The U.S. Constitution vests Congress with the authority to regulate commerce, but over the years it has ceded that authority. If the current environment does not invigorate Republican members of Congress to work to take back this responsibility, it is hard to take claims that they value trade as a benefit for Americans seriously. Meanwhile, polls suggest that most Americans support free trade, and Democrats have surpassed Republicans as its most ardent supporters. We have yet to see whether Democrats will take up the mantle of free traders, but in the meantime, the Republicans certainly can no longer claim that title, as they continue to make excuses for the president’s actions. The party of free trade? No. More like the Grand Old Protectionists.


We Need More Objectivity About China’s Ambitions

In a recent Washington Post op-ed calling for more funding for U.S. diplomacy, Kori Schake and Brett McGurk said this:

President Xi Jinping has declared that “it is time for China to take center stage in the world”

Their link goes to a BBC piece, which provides additional words that seem very relevant:

“It is time for us to take centre stage in the world and to make a greater contribution to humankind,” 

And for even more context, the official translation of the full context of the remarks is as follows:

This new era will be an era of building on past successes to further advance our cause, and of continuing in a new historical context to strive for the success of socialism with Chinese characteristics. It will be an era of securing a decisive victory in building a moderately prosperous society in all respects, and of moving on to all-out efforts to build a great modern socialist country. It will be an era for the Chinese people of all ethnic groups to work together and work hard to create a better life for themselves and ultimately achieve common prosperity for everyone. It will be an era for all of us, the sons and daughters of the Chinese nation, to strive with one heart to realize the Chinese Dream of national rejuvenation. It will be an era that sees China moving closer to center stage and making greater contributions to mankind.

We checked the original Chinese version, and this translation appears to be accurate.

So we’ve gone from “it is time for China to take center stage in the world,” to “It is time for us to take centre stage in the world and to make a greater contribution to humankind,” to “It will be an era that sees China moving closer to center stage and making greater contributions to mankind.”

We don’t think we should always take the Chinese government at its word, but if you are going to cite to those words as evidence, you should do so accurately. In this case, there are very different meanings to the various versions of the statement. The first one seems designed to be inflammatory, evoking the idea of a Great Power competition that China is trying to win, with the prize being world dominance. It does not go as far as Steve Bannon (“the goal of the radical cadre running China — the Chinese Communist Party (CCP) — is to be the global hegemonic power”), but it strays from objectivity in ways that are dangerous, and puts us at risk of a conflict that can be avoided. It is true that China is an economic rival, that it does not respect many of the rights that Americans hold dear, and that there are even some real security conflicts. But the relationship is manageable and a full-on confronation can still be avoided. Exaggerating the threat and using inflammatory rhetoric will make the conflict worse, not better.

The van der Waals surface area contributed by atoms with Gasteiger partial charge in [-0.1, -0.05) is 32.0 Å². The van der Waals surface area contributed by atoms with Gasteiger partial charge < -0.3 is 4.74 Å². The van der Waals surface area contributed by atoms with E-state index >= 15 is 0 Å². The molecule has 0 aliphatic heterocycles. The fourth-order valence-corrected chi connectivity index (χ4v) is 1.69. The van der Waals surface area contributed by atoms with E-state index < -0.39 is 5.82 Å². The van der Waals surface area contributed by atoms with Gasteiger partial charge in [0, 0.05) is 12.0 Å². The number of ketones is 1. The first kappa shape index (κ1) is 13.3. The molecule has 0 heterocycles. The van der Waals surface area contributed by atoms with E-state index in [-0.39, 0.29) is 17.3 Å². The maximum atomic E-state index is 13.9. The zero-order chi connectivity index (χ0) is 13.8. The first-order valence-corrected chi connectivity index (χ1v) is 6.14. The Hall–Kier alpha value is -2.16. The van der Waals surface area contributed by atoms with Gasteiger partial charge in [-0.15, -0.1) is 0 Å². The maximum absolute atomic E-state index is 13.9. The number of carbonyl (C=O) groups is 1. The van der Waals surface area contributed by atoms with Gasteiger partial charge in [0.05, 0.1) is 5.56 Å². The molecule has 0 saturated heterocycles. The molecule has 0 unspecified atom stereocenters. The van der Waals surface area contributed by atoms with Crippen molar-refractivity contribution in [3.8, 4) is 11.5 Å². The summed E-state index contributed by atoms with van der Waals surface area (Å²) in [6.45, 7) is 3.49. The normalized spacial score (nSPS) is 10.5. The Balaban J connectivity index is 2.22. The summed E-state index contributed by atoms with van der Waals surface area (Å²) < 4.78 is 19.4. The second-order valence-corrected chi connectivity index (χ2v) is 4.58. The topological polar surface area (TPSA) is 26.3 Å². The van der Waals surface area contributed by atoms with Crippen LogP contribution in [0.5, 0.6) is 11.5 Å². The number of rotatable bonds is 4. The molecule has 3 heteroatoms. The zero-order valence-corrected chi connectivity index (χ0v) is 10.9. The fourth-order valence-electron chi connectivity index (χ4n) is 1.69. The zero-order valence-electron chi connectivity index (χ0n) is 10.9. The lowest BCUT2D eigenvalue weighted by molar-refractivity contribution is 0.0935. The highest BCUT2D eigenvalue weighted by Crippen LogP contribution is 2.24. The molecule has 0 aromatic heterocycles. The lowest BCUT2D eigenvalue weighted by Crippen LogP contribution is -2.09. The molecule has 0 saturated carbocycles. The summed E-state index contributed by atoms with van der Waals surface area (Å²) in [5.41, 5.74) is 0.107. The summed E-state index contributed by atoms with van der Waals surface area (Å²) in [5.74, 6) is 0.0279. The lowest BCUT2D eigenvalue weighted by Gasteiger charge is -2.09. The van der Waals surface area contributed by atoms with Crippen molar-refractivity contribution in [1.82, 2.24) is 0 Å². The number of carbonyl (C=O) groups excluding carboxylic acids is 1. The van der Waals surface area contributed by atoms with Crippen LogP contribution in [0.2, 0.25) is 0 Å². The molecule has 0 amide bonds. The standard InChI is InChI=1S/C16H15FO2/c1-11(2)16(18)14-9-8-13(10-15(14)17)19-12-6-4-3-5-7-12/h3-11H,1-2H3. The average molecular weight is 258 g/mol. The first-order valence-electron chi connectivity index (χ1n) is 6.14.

New Study Sees Major Gains from Jones Act Reform

Last year, the Cato Institute released a policy analysis highlighting the often-overlooked costs of the Jones Act to the American economy. Far from just raising transportation costs, the policy analysis argued that there are a whole host of indirect costs that are ultimately born by U.S. consumers and businesses.  A new study from the Organization for Economic Cooperation and Development (OECD) provides further evidence for such claims. It estimates that repeal or even partial liberalization of the law could produce economic gains of up to $64 billion. As the report states:

The total U.S. economy may benefit from an increase in final demand in the range of USD 22 billion (scenario 1 [in which the Jones Act’s domestic build requirement is eliminated]) and USD 74 billion (scenario 2 [assuming full repeal]) which represent a rise between 0.12% and 0.39 percent in the long-term. U.S. total output is likely to increase between USD 40 billion (0.1%) and USD 135 billion (0.4%). In terms of domestic value added the results amount to around USD 19 billion and USD 64 billion, making up an increase of around 0.1% to 0.36% for the total U.S. economy.

These figures are significant. To place them in perspective, the U.S. International Trade Commission estimated the 15-year increase in U.S. GDP from joining the Trans-Pacific Partnership agreement to be $42.7 billion. In other words, simply by removing the Jones Act, the United States could realize potential gains in excess of ratifying a major trade deal with eleven other countries including the world’s third-largest economy. And it wouldn’t require negotiations with other countries to do so.

Furthermore, the economic benefits estimated by the OECD do not include secondary effects such as reduced highway congestion, less pollution, or the removal of an irritant from U.S. trade relations. The OECD’s numbers, in other words, are perhaps best viewed as a conservative estimate of the gains that could be unlocked by Jones Act reform.